Last season, solid veteran point guard Steve Blake saw his numbers dip — he averaged 4.3 points a game, shot just 37.3 percent overall and a career-low 35.2 percent. In the playoffs, those numbers fell off the table — 18.2 percent from the field and 12.5 percent from three.
At age 35, Blake earned himself another year of a nice paycheck, opting in with the Portland Trail Blazers for $2.2 million, the team announced. This was expected; Blake was not going to do better — he might struggle to find any guaranteed money — out on the open market.
Blake is still second on the Trail Blazers depth chart at the point, behind Damian Lillard. The team may look to change that this summer.
Blake helped lead Maryland to the national championship in 2002 and since then has worked hard to carve out a solid 12-year NBA career. He’s averaged 6.7 points and four assists a game, shooting 38.5 percent from three for his career. He also is well liked in locker rooms and active in the community wherever he has played.
However, as is to be expected, his numbers have dipped in recent years.
He can provide some veteran leadership in the locker room for the Blazers, while it is likely his on-the-court role will diminish from the nearly 19 minutes a game he saw last season. It’s also possible the Blazers use him in a trade package.
On Friday, the Lakers had their second workout with Jahlil Okafor out of Duke. With the No. 2 pick in the draft — the highest pick the organization has had since it took James Worthy No. 1 in 1982 — the Lakers are wisely doing their due diligence, working out and meeting with all the guys near the top of the draft board: D’Angelo Russell, Emmanuel Mudiay, Kristaps Porzingis and others.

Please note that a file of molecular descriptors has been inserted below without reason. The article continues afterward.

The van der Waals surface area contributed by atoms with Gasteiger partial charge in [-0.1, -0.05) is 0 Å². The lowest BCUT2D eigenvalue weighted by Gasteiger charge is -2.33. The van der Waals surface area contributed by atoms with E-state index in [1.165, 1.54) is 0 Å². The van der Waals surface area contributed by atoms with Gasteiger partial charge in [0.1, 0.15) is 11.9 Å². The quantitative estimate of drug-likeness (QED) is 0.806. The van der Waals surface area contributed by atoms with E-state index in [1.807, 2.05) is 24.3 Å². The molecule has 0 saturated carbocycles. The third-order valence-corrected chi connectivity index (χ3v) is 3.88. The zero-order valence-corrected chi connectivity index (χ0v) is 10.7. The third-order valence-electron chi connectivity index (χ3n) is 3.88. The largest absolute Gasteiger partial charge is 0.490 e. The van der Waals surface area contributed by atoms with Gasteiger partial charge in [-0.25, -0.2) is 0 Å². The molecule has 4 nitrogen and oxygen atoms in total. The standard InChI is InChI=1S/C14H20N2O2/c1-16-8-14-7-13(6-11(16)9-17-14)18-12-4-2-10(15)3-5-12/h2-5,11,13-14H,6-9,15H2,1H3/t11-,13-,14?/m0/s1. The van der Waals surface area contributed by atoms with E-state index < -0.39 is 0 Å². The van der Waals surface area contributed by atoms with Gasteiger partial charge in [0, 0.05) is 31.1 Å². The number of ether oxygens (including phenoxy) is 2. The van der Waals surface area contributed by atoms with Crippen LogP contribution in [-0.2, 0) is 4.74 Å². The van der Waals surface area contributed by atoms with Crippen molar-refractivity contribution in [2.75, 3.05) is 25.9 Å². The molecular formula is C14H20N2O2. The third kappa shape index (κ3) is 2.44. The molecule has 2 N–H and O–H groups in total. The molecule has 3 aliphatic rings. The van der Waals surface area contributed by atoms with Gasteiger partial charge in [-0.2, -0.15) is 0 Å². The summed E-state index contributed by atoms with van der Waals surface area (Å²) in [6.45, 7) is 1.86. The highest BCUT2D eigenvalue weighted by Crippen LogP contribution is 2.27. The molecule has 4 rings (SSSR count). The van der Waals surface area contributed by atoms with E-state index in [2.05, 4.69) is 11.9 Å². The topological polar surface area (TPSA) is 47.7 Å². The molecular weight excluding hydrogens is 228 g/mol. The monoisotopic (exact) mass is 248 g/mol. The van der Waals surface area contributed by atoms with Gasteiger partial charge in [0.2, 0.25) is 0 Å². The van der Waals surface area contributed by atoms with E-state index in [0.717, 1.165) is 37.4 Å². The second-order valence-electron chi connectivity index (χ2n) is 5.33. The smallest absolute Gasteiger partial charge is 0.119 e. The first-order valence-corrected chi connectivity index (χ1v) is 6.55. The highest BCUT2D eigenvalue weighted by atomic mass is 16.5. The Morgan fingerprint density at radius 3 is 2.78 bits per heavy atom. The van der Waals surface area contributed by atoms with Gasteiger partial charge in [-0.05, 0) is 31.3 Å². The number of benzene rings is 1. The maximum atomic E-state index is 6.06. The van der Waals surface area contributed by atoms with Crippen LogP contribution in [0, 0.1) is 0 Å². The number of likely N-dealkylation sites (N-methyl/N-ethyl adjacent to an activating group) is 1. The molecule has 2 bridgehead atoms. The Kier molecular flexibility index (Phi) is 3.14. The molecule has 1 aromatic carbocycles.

Well, all except Karl Anthony Towns.
The Kentucky big man projected to go first overall to Minnesota isn’t working out for anyone privately, and the Lakers have given up expecting him to, reports Mark Medina of the Los Angeles Daily News.
The Lakers have also become increasingly doubtful they will have a workout for Kentucky center Karl-Anthony Towns. The Lakers believe their lack of progress with those efforts stem from most NBA mock drafts predicting the Minnesota Timberwolves will select with their No. 1 pick. But the Lakers will accommodate their workout schedule should Towns and his representatives express interest in a workout.
Towns reportedly met with Minnesota officials Friday but is not believed to have worked out for them at that time.
This is simply an agent making sure he controls the spin and situation as best as he can, and he wants to make sure his client is seen as the unquestioned, prohibitive favorite No. 1 pick.
Still, it’s unusual, particularly for this reason: It’s not a lock the Timberwolves take Towns No. 1. It’s likely, but there is a well-reported difference of opinion between Minnesota decision maker Flip Saunders — who loves Okafor — and the rest of his staff (and just about every other scout) who likes Towns better. Saunders watched Towns at a workout last week in Southern California — one not put on or organized by the Timberwolves — and reportedly came away impressed. It made it more likely Towns goes No. 1. But it is no lock.
You can expect the top of the draft board to go Towns then Okafor, but even if the order flips those will be the top two. When things really get interesting is with Philadelphia at No. 3 and the Knicks at No. 4 (with New York willing to move the pick for the right price).
Khris Middleton was the best value in the NBA last season. The Milwaukee Bucks got 13.4 points per game (18.1 per game after the All-Star break) and a guy who shot 40.7 percent from three, played strong defense against multiple positions, and was incredibly efficient with a league 10th-best real plus-minus of +6.07, all for just $915,243.
This summer, Middleton is going to get paid.